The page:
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Drugs for the doctor's bag: 2–children

Abstract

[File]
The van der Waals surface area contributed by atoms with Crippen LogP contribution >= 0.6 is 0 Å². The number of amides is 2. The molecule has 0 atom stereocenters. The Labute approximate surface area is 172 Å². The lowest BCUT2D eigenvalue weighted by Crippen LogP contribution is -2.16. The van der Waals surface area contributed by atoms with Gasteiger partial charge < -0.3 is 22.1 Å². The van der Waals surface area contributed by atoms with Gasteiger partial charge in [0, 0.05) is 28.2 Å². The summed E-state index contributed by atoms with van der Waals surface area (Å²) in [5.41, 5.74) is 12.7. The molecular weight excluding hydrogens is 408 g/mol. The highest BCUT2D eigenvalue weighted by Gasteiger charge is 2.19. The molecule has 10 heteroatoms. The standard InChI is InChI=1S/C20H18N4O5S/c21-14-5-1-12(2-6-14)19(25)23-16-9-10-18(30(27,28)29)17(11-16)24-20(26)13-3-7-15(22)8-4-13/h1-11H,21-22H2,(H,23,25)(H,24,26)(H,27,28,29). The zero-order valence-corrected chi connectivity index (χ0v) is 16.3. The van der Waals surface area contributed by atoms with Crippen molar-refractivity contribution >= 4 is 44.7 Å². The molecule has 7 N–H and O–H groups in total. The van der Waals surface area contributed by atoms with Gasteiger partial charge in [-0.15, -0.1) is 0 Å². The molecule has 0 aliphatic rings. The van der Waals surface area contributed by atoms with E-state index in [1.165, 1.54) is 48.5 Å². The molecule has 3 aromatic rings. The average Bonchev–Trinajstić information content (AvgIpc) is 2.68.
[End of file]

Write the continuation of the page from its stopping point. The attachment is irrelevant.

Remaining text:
In May 2015, DTB published Drugs for the doctor's bag: 1–adults,1 recognising the fact that there is still a need for some GPs to carry a range of medicines for use in acute situations when on home visits. What to include in the GP's bag is determined by the medical conditions likely to be met; medicines the GP is confident and competent to use; storage requirements and shelf-lives of drugs; ambulance paramedic cover and the proximity of the nearest hospital. Here we suggest medicines that a GP might want to have available for use in an emergency or for the acute treatment of children and adolescents, updating our previous advice2 and where appropriate we have included the underlying guideline recommendations for their use. The intention is not to imply that every doctor should carry every drug mentioned. Instead, we aim to highlight some of the key treatments and suggest choices in some of the more common clinical scenarios that GPs may have to deal with in everyday practice, which may be prior to referral to secondary care. Each section ends with a list of drug recommendations for the doctor's bag; drugs may be referred to in several sections but are only listed in one section to avoid repetition. The article does not provide recommendations for drugs to be stocked for use in routine clinical practice in the surgery (e.g. for minor surgery) or for drugs to be held by out-of-hours primary care services.3 Unless otherwise stated, the doses given are from the British National Formulary for children (BNFc).4

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